We compared the thermoregulatory abilities of two insectivorous bat species, Tadarida teniotis (mean body mass 32 g) and Otonycteris hemprichii (mean body mass 25 g), that are of different phylogenetic origins and zoogeographic distributions but are sympatric in the Negev Desert. At night, both were normothermic. By day, both were torpid when exposed to ambient temperatures (T a) below 25�C, with concomitant adjustments in metabolic rate (MR). Otonycteris hemprichii entered torpor at higher T a than T. teniotis, and, when torpid, their body temperatures (T b) were 1�-2�C and 5�-8�C above T a, respectively; MR was correspondingly reduced. At night, the lower critical temperature of T. teniotis was 31.5�C, and that of O. hemprichii was 33�C. Mean nocturnal thermoneutral MR of T. teniotis was 37% greater than that of O. hemprichii. At high T a, evaporative water loss (EWL) increased markedly in both species, but it was significantly higher in T. teniotis above 38�C. In both species, the dry heat transfer coefficient (thermal conductance) followed the expected pattern for small mammals, by day and by night. Total EWL was notably low in normothermic and torpid animals of both species, much lower than values reported for other bats, indicating efficient water conservation mechanisms in the study species. Comparing thermoregulatory abilities suggests that O. hemprichii is better adapted to hot, arid environments than T. teniotis, which may explain its wider desert distribution. By both standard and phylogenetically informed ANCOVA, we found no differences in basal metabolic rate (BMR) between desert and nondesert species of insectivorous bats, substantiating previous studies suggesting that low BMR is a characteristic common to insectivorous bats in general. � 2006 by The University of Chicago. All rights reserved.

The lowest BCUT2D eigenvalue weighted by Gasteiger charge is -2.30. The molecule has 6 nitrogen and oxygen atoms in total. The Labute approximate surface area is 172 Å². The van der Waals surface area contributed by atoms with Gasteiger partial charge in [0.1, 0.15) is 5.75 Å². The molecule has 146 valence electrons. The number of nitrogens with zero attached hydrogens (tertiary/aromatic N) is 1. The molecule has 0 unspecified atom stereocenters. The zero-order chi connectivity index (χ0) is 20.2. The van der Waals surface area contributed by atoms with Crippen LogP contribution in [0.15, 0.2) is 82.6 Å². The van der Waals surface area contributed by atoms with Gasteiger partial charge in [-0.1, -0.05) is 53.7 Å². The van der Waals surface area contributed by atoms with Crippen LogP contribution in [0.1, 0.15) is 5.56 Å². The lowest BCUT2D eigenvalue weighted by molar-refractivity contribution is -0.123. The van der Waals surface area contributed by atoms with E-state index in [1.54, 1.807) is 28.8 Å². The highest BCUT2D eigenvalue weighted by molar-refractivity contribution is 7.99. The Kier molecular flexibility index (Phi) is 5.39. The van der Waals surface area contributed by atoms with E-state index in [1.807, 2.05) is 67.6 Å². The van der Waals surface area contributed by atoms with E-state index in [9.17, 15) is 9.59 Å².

|Number of pages||13|
|Journal||Physiological and Biochemical Zoology|
|Publication status||Published - 2006|